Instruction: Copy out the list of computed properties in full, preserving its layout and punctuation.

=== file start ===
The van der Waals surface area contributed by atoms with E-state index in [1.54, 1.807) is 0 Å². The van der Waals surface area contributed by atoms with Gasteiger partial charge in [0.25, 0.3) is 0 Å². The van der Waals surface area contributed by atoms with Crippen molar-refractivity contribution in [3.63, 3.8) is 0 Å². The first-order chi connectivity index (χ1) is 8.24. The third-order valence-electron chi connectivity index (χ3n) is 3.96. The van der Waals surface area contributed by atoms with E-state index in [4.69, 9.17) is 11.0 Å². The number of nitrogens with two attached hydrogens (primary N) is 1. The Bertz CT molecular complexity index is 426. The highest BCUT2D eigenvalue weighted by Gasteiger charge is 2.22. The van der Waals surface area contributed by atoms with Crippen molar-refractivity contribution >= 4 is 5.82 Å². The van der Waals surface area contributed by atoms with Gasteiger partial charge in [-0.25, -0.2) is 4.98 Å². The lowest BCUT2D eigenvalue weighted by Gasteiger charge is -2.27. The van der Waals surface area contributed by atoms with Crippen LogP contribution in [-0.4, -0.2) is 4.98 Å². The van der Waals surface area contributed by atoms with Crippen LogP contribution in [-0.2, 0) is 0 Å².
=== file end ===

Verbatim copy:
The van der Waals surface area contributed by atoms with E-state index in [1.54, 1.807) is 0 Å². The van der Waals surface area contributed by atoms with Gasteiger partial charge in [0.25, 0.3) is 0 Å². The van der Waals surface area contributed by atoms with Crippen molar-refractivity contribution in [3.63, 3.8) is 0 Å². The first-order chi connectivity index (χ1) is 8.24. The third-order valence-electron chi connectivity index (χ3n) is 3.96. The van der Waals surface area contributed by atoms with E-state index in [4.69, 9.17) is 11.0 Å². The number of nitrogens with two attached hydrogens (primary N) is 1. The Bertz CT molecular complexity index is 426. The highest BCUT2D eigenvalue weighted by Gasteiger charge is 2.22. The van der Waals surface area contributed by atoms with Crippen molar-refractivity contribution >= 4 is 5.82 Å². The van der Waals surface area contributed by atoms with Gasteiger partial charge in [-0.25, -0.2) is 4.98 Å². The lowest BCUT2D eigenvalue weighted by Gasteiger charge is -2.27. The van der Waals surface area contributed by atoms with Crippen LogP contribution in [-0.4, -0.2) is 4.98 Å². The van der Waals surface area contributed by atoms with Crippen LogP contribution in [-0.2, 0) is 0 Å².